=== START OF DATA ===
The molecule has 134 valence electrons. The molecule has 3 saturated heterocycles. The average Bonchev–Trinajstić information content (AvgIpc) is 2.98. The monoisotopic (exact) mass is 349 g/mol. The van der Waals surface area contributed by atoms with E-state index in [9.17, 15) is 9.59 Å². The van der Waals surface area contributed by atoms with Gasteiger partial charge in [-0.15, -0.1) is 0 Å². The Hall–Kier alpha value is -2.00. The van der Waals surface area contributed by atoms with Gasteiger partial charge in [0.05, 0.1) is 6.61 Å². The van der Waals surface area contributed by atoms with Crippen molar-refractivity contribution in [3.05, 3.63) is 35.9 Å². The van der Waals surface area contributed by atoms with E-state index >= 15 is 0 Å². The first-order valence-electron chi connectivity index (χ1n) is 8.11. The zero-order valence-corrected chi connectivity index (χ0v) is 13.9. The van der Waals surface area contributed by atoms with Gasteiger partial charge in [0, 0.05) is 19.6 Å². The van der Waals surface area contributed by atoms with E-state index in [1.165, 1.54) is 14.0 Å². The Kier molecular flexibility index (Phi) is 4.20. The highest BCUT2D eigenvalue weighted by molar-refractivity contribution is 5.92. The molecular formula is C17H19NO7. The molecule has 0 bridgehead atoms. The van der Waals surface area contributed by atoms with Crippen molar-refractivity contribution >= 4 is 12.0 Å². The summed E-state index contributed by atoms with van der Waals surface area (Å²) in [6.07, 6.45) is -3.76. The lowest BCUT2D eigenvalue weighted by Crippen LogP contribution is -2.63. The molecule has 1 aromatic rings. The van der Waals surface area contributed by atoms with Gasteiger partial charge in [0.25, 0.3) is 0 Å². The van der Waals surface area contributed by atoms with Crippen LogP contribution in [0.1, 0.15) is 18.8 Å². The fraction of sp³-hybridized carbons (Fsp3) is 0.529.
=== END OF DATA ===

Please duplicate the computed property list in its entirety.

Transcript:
The molecule has 134 valence electrons. The molecule has 3 saturated heterocycles. The average Bonchev–Trinajstić information content (AvgIpc) is 2.98. The monoisotopic (exact) mass is 349 g/mol. The van der Waals surface area contributed by atoms with E-state index in [9.17, 15) is 9.59 Å². The van der Waals surface area contributed by atoms with Gasteiger partial charge in [-0.15, -0.1) is 0 Å². The Hall–Kier alpha value is -2.00. The van der Waals surface area contributed by atoms with Gasteiger partial charge in [0.05, 0.1) is 6.61 Å². The van der Waals surface area contributed by atoms with Crippen molar-refractivity contribution in [3.05, 3.63) is 35.9 Å². The van der Waals surface area contributed by atoms with E-state index >= 15 is 0 Å². The first-order valence-electron chi connectivity index (χ1n) is 8.11. The zero-order valence-corrected chi connectivity index (χ0v) is 13.9. The van der Waals surface area contributed by atoms with Gasteiger partial charge in [0, 0.05) is 19.6 Å². The van der Waals surface area contributed by atoms with E-state index in [1.165, 1.54) is 14.0 Å². The Kier molecular flexibility index (Phi) is 4.20. The highest BCUT2D eigenvalue weighted by molar-refractivity contribution is 5.92. The molecular formula is C17H19NO7. The molecule has 0 bridgehead atoms. The van der Waals surface area contributed by atoms with Crippen molar-refractivity contribution >= 4 is 12.0 Å². The summed E-state index contributed by atoms with van der Waals surface area (Å²) in [6.07, 6.45) is -3.76. The lowest BCUT2D eigenvalue weighted by Crippen LogP contribution is -2.63. The molecule has 1 aromatic rings. The van der Waals surface area contributed by atoms with Gasteiger partial charge in [0.25, 0.3) is 0 Å². The van der Waals surface area contributed by atoms with Crippen LogP contribution in [0.1, 0.15) is 18.8 Å². The fraction of sp³-hybridized carbons (Fsp3) is 0.529.